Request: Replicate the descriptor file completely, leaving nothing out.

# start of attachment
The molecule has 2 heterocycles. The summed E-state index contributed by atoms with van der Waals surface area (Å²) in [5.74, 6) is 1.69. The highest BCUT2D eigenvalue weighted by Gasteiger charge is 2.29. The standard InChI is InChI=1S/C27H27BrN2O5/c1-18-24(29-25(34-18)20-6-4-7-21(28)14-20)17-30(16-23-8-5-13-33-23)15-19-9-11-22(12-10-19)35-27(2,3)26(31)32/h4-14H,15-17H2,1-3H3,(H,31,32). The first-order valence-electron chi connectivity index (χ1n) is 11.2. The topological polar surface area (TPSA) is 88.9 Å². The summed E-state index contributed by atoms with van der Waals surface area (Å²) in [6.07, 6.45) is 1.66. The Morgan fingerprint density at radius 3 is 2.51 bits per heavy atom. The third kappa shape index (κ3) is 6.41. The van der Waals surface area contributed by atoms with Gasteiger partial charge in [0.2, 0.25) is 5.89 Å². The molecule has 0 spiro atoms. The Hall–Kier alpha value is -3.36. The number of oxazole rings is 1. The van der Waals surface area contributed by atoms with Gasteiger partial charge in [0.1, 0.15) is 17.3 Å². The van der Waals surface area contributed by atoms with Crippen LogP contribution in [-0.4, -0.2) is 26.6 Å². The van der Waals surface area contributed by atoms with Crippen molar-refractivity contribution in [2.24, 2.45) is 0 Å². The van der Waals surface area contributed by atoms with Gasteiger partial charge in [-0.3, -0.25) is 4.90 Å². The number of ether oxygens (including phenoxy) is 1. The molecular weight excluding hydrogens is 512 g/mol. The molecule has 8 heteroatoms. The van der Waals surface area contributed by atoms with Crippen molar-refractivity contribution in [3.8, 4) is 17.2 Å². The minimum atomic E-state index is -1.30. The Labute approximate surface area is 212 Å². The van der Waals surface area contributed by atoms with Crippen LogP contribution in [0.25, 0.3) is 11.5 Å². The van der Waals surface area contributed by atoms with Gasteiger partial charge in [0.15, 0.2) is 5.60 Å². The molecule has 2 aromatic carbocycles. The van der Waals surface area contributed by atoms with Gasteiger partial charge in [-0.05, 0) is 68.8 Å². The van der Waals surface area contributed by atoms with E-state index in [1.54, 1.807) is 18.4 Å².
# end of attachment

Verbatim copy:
The molecule has 2 heterocycles. The summed E-state index contributed by atoms with van der Waals surface area (Å²) in [5.74, 6) is 1.69. The highest BCUT2D eigenvalue weighted by Gasteiger charge is 2.29. The standard InChI is InChI=1S/C27H27BrN2O5/c1-18-24(29-25(34-18)20-6-4-7-21(28)14-20)17-30(16-23-8-5-13-33-23)15-19-9-11-22(12-10-19)35-27(2,3)26(31)32/h4-14H,15-17H2,1-3H3,(H,31,32). The first-order valence-electron chi connectivity index (χ1n) is 11.2. The topological polar surface area (TPSA) is 88.9 Å². The summed E-state index contributed by atoms with van der Waals surface area (Å²) in [6.07, 6.45) is 1.66. The Morgan fingerprint density at radius 3 is 2.51 bits per heavy atom. The third kappa shape index (κ3) is 6.41. The van der Waals surface area contributed by atoms with Gasteiger partial charge in [0.2, 0.25) is 5.89 Å². The molecule has 0 spiro atoms. The Hall–Kier alpha value is -3.36. The number of oxazole rings is 1. The van der Waals surface area contributed by atoms with Gasteiger partial charge in [0.1, 0.15) is 17.3 Å². The van der Waals surface area contributed by atoms with Crippen LogP contribution in [-0.4, -0.2) is 26.6 Å². The van der Waals surface area contributed by atoms with Crippen molar-refractivity contribution in [2.24, 2.45) is 0 Å². The van der Waals surface area contributed by atoms with Gasteiger partial charge in [-0.3, -0.25) is 4.90 Å². The number of ether oxygens (including phenoxy) is 1. The molecular weight excluding hydrogens is 512 g/mol. The molecule has 8 heteroatoms. The van der Waals surface area contributed by atoms with Crippen molar-refractivity contribution in [3.8, 4) is 17.2 Å². The minimum atomic E-state index is -1.30. The Labute approximate surface area is 212 Å². The van der Waals surface area contributed by atoms with Crippen LogP contribution in [0.25, 0.3) is 11.5 Å². The van der Waals surface area contributed by atoms with Gasteiger partial charge in [0.15, 0.2) is 5.60 Å². The molecule has 2 aromatic carbocycles. The van der Waals surface area contributed by atoms with Gasteiger partial charge in [-0.05, 0) is 68.8 Å². The van der Waals surface area contributed by atoms with E-state index in [1.54, 1.807) is 18.4 Å².